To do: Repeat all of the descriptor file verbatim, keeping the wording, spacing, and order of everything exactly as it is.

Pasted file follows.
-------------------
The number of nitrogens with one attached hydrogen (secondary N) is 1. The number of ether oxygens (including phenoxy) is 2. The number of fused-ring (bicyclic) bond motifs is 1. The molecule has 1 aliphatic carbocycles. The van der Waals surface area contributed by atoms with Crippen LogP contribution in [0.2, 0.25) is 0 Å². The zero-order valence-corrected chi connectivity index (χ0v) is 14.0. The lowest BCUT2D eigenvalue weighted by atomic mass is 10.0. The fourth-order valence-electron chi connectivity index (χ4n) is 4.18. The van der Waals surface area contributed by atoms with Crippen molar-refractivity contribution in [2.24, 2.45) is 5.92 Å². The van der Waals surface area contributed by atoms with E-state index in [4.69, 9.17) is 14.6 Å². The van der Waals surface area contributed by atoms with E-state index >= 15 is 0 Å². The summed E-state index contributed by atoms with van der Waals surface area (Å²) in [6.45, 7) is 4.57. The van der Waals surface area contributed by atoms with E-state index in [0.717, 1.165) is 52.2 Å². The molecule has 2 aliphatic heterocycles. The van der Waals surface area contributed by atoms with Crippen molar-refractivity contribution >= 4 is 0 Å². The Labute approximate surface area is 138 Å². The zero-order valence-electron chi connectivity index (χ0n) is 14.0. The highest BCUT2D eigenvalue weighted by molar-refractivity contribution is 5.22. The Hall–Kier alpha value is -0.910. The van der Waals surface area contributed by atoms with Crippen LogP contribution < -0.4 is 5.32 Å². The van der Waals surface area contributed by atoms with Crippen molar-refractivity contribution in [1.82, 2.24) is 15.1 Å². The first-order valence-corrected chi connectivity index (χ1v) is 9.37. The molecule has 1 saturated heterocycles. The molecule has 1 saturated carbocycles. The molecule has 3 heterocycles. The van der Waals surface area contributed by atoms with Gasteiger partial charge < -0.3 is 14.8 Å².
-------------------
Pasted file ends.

The number of nitrogens with one attached hydrogen (secondary N) is 1. The number of ether oxygens (including phenoxy) is 2. The number of fused-ring (bicyclic) bond motifs is 1. The molecule has 1 aliphatic carbocycles. The van der Waals surface area contributed by atoms with Crippen LogP contribution in [0.2, 0.25) is 0 Å². The zero-order valence-corrected chi connectivity index (χ0v) is 14.0. The lowest BCUT2D eigenvalue weighted by atomic mass is 10.0. The fourth-order valence-electron chi connectivity index (χ4n) is 4.18. The van der Waals surface area contributed by atoms with Crippen molar-refractivity contribution in [2.24, 2.45) is 5.92 Å². The van der Waals surface area contributed by atoms with E-state index in [4.69, 9.17) is 14.6 Å². The van der Waals surface area contributed by atoms with E-state index >= 15 is 0 Å². The summed E-state index contributed by atoms with van der Waals surface area (Å²) in [6.45, 7) is 4.57. The van der Waals surface area contributed by atoms with E-state index in [0.717, 1.165) is 52.2 Å². The molecule has 2 aliphatic heterocycles. The van der Waals surface area contributed by atoms with Crippen molar-refractivity contribution >= 4 is 0 Å². The Labute approximate surface area is 138 Å². The zero-order valence-electron chi connectivity index (χ0n) is 14.0. The highest BCUT2D eigenvalue weighted by molar-refractivity contribution is 5.22. The Hall–Kier alpha value is -0.910. The van der Waals surface area contributed by atoms with Crippen LogP contribution < -0.4 is 5.32 Å². The van der Waals surface area contributed by atoms with Crippen molar-refractivity contribution in [1.82, 2.24) is 15.1 Å². The first-order valence-corrected chi connectivity index (χ1v) is 9.37. The molecule has 1 saturated heterocycles. The molecule has 1 saturated carbocycles. The molecule has 3 heterocycles. The van der Waals surface area contributed by atoms with Gasteiger partial charge < -0.3 is 14.8 Å².